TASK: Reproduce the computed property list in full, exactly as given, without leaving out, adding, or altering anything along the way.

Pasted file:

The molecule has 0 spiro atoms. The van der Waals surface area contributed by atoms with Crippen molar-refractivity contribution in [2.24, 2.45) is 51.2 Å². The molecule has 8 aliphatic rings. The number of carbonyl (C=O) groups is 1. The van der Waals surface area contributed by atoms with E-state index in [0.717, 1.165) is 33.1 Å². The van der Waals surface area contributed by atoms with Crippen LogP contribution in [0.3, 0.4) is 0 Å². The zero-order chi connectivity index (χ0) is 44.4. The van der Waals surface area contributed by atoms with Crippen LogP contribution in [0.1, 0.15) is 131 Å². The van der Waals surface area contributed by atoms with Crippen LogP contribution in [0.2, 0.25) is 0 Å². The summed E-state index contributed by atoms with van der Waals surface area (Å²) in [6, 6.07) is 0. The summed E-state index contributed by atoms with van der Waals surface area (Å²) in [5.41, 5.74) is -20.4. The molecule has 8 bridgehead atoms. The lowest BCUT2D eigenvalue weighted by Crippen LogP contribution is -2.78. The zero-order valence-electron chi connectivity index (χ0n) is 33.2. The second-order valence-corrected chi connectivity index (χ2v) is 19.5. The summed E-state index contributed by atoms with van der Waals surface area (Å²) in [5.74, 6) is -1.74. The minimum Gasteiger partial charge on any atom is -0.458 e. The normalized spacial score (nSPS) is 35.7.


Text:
The molecule has 0 spiro atoms. The van der Waals surface area contributed by atoms with Crippen molar-refractivity contribution in [2.24, 2.45) is 51.2 Å². The molecule has 8 aliphatic rings. The number of carbonyl (C=O) groups is 1. The van der Waals surface area contributed by atoms with E-state index in [0.717, 1.165) is 33.1 Å². The van der Waals surface area contributed by atoms with Crippen LogP contribution in [0.3, 0.4) is 0 Å². The zero-order chi connectivity index (χ0) is 44.4. The van der Waals surface area contributed by atoms with Crippen LogP contribution in [0.1, 0.15) is 131 Å². The van der Waals surface area contributed by atoms with Crippen LogP contribution in [0.2, 0.25) is 0 Å². The summed E-state index contributed by atoms with van der Waals surface area (Å²) in [6, 6.07) is 0. The summed E-state index contributed by atoms with van der Waals surface area (Å²) in [5.41, 5.74) is -20.4. The molecule has 8 bridgehead atoms. The lowest BCUT2D eigenvalue weighted by Crippen LogP contribution is -2.78. The zero-order valence-electron chi connectivity index (χ0n) is 33.2. The second-order valence-corrected chi connectivity index (χ2v) is 19.5. The summed E-state index contributed by atoms with van der Waals surface area (Å²) in [5.74, 6) is -1.74. The minimum Gasteiger partial charge on any atom is -0.458 e. The normalized spacial score (nSPS) is 35.7.